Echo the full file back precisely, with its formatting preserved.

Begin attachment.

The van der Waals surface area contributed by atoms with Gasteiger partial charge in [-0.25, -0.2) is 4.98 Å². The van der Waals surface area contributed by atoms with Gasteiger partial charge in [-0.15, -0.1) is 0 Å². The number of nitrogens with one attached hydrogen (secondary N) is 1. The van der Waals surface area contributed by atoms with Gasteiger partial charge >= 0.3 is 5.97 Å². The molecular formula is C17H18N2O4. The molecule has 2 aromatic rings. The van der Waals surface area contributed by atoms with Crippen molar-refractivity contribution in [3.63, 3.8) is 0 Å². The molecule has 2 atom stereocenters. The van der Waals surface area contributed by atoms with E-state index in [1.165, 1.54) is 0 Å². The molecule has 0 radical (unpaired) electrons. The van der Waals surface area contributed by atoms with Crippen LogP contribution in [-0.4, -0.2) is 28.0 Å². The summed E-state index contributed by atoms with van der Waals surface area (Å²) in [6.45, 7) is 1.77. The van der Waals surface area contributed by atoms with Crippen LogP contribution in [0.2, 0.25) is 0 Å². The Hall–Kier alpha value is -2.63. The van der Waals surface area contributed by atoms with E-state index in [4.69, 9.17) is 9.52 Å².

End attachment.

The van der Waals surface area contributed by atoms with Gasteiger partial charge in [-0.25, -0.2) is 4.98 Å². The van der Waals surface area contributed by atoms with Gasteiger partial charge in [-0.15, -0.1) is 0 Å². The number of nitrogens with one attached hydrogen (secondary N) is 1. The van der Waals surface area contributed by atoms with Gasteiger partial charge >= 0.3 is 5.97 Å². The molecular formula is C17H18N2O4. The molecule has 2 aromatic rings. The van der Waals surface area contributed by atoms with Crippen molar-refractivity contribution in [3.63, 3.8) is 0 Å². The molecule has 2 atom stereocenters. The van der Waals surface area contributed by atoms with E-state index in [1.165, 1.54) is 0 Å². The molecule has 0 radical (unpaired) electrons. The van der Waals surface area contributed by atoms with Crippen LogP contribution in [-0.4, -0.2) is 28.0 Å². The summed E-state index contributed by atoms with van der Waals surface area (Å²) in [6.45, 7) is 1.77. The van der Waals surface area contributed by atoms with Crippen LogP contribution in [0.2, 0.25) is 0 Å². The Hall–Kier alpha value is -2.63. The van der Waals surface area contributed by atoms with E-state index in [4.69, 9.17) is 9.52 Å².